The Sacred Is the Profane: The Political Nature of "Religion"

Overview

The Sacred Is the Profane collects nine essays written over several years by William Arnal and Russell T. McCutcheon that share a convergent perspective: not simply that both the category and concept "religion" is a construct, something that we cannot assume to be "natural" or universal, but also that the ability to think and act "religiously" is, quite specifically, a modern, political category in its origins and effects, the mere by-product of the modern state.

These collected...

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Overview

The Sacred Is the Profane collects nine essays written over several years by William Arnal and Russell T. McCutcheon that share a convergent perspective: not simply that both the category and concept "religion" is a construct, something that we cannot assume to be "natural" or universal, but also that the ability to think and act "religiously" is, quite specifically, a modern, political category in its origins and effects, the mere by-product of the modern state.

These collected essays, substantially rewritten for this volume, advance current scholarly debates on secularism-debates which, the authors argue, insufficiently theorize the sacred/secular, church/state, and private/public binaries by presupposing religion (often under the guise of such terms as "religiosity," "faith," or "spirituality") to historically precede the nation-state. The essays return, again and again, to the question of what "religion"—word and concept—accomplishes, now, for those who employ it, whether at the popular, political, or scholarly level. The focus here for two writers from seemingly different fields is on the efficacy, costs, and the tactical work carried out by dividing the world between religious and political, church and state, sacred and profane.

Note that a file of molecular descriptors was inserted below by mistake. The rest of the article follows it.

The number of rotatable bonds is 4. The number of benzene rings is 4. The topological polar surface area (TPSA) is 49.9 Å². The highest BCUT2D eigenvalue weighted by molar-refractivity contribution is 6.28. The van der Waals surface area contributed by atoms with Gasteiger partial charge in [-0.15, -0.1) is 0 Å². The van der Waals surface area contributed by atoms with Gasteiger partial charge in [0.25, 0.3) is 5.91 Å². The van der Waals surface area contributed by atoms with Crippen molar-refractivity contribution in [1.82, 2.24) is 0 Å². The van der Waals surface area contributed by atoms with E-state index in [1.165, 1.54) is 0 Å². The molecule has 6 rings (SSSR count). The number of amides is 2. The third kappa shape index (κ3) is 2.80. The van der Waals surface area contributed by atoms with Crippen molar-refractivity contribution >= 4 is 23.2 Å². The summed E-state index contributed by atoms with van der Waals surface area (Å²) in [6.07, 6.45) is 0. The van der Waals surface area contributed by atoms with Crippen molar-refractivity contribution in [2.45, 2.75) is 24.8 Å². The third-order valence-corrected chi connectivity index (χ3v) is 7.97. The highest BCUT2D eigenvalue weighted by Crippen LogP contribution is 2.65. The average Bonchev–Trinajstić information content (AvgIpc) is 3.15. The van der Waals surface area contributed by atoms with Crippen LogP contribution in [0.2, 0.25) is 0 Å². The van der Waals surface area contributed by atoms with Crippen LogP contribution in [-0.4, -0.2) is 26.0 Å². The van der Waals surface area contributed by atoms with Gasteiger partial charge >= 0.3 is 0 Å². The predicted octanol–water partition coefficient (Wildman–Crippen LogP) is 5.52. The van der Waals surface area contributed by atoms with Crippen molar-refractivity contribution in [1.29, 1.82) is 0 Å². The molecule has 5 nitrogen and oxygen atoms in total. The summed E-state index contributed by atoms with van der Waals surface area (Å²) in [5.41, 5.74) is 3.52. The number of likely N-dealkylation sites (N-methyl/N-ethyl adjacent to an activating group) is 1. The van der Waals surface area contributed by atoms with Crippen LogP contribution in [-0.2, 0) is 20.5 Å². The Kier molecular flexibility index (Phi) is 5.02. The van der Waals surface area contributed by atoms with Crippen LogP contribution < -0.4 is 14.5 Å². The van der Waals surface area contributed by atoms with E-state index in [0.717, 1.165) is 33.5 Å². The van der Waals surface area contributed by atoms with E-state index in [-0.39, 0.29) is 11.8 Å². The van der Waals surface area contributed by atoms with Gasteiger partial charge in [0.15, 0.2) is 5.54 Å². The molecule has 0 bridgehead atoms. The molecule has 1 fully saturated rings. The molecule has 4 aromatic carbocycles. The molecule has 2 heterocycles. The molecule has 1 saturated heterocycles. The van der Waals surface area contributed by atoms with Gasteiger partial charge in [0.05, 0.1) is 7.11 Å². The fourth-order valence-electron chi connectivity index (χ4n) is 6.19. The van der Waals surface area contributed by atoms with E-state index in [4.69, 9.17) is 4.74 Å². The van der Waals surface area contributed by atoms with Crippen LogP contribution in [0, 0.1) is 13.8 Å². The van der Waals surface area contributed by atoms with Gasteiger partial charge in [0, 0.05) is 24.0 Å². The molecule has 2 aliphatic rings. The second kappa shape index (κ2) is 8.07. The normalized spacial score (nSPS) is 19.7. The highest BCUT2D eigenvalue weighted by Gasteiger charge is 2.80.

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Editorial Reviews

From the Publisher
"This hard-hitting collection overturns common ideas about religion. Arnal and McCutcheon argue that 'religion' has no independent existence but is rather the unstable creation of political and economic forces. These two prominent critical theorists call for far-reaching reform of the study of religious traditions so that the concepts of nation-state, citizenship, and secularism can be productively transformed. Their compelling work will have profound effect on both specialists and general readers."—Naomi Goldenberg, Professor of Religious Studies, University of Ottawa
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Product Details

  • ISBN-13: 9780199757121
  • Publisher: Oxford University Press
  • Publication date: 11/29/2012
  • Pages: 264
  • Product dimensions: 6.10 (w) x 9.20 (h) x 0.80 (d)

Meet the Author

William E. Arnal is Associate Professor of Religious Studies at the University of Regina.

Russell T. McCutcheon is Professor of Religious Studies at the University of Alabama.

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Table of Contents

Sources
Introduction: On the Persistence of Imagining Religion
Chapter One: On the Definition of Religion
Chapter Two: Words, Words, Wordbooks, Or Everything Old is New Again
Chapter Three: Contemporary Reinventions of Religion: Disney and the Academy
Chapter Four: ''Just Follow the Money'': The Cold War, the Humanistic Study of Religion, and the Fallacy of Insufficient Cynicism
Chapter Five: Will Your Cognitive Anchor Hold in the Storms of Culture?
Chapter Six: Maps of Nothing in Particular: Religion as a Cross-Cultural Taxon?
Chapter Seven: ''They Licked the Platter Clean'': On the Co-Dependency of the Religious and the Secular
Chapter Eight: The Origins of Christianity Within, and Without, ''Religion'': An Exploration and Application
Afterword
Notes
Bibliography
Index

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